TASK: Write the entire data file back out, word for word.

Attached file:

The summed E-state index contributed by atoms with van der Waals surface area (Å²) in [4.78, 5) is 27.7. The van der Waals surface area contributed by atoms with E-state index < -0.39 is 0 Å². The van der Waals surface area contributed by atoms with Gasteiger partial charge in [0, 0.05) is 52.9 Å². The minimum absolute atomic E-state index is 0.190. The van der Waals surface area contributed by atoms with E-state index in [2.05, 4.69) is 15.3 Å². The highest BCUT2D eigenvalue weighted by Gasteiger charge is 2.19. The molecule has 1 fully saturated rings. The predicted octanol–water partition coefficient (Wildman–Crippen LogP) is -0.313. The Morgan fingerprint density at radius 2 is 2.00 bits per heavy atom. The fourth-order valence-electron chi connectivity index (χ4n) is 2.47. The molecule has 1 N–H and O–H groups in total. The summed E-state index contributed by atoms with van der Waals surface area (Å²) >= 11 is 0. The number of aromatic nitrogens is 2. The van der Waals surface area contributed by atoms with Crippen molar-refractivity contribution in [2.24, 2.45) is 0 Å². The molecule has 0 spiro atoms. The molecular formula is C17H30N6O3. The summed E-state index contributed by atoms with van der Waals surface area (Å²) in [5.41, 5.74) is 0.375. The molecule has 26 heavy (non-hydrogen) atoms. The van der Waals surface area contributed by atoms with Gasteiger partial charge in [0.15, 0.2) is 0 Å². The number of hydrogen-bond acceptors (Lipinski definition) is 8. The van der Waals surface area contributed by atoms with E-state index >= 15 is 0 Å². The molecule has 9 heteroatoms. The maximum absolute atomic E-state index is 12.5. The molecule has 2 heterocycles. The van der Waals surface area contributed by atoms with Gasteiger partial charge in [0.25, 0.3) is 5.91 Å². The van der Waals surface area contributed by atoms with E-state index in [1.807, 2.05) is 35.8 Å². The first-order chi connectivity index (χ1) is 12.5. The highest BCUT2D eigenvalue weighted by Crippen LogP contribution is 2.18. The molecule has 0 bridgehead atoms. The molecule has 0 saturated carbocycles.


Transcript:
The summed E-state index contributed by atoms with van der Waals surface area (Å²) in [4.78, 5) is 27.7. The van der Waals surface area contributed by atoms with E-state index < -0.39 is 0 Å². The van der Waals surface area contributed by atoms with Gasteiger partial charge in [0, 0.05) is 52.9 Å². The minimum absolute atomic E-state index is 0.190. The van der Waals surface area contributed by atoms with E-state index in [2.05, 4.69) is 15.3 Å². The highest BCUT2D eigenvalue weighted by Gasteiger charge is 2.19. The molecule has 1 fully saturated rings. The predicted octanol–water partition coefficient (Wildman–Crippen LogP) is -0.313. The Morgan fingerprint density at radius 2 is 2.00 bits per heavy atom. The fourth-order valence-electron chi connectivity index (χ4n) is 2.47. The molecule has 1 N–H and O–H groups in total. The summed E-state index contributed by atoms with van der Waals surface area (Å²) >= 11 is 0. The number of aromatic nitrogens is 2. The van der Waals surface area contributed by atoms with Crippen molar-refractivity contribution in [2.24, 2.45) is 0 Å². The molecule has 0 spiro atoms. The molecular formula is C17H30N6O3. The summed E-state index contributed by atoms with van der Waals surface area (Å²) in [5.41, 5.74) is 0.375. The molecule has 26 heavy (non-hydrogen) atoms. The van der Waals surface area contributed by atoms with Gasteiger partial charge in [0.15, 0.2) is 0 Å². The number of hydrogen-bond acceptors (Lipinski definition) is 8. The van der Waals surface area contributed by atoms with E-state index >= 15 is 0 Å². The molecule has 9 heteroatoms. The maximum absolute atomic E-state index is 12.5. The molecule has 2 heterocycles. The van der Waals surface area contributed by atoms with Gasteiger partial charge in [0.25, 0.3) is 5.91 Å². The van der Waals surface area contributed by atoms with E-state index in [1.807, 2.05) is 35.8 Å². The first-order chi connectivity index (χ1) is 12.5. The highest BCUT2D eigenvalue weighted by Crippen LogP contribution is 2.18. The molecule has 0 bridgehead atoms. The molecule has 0 saturated carbocycles.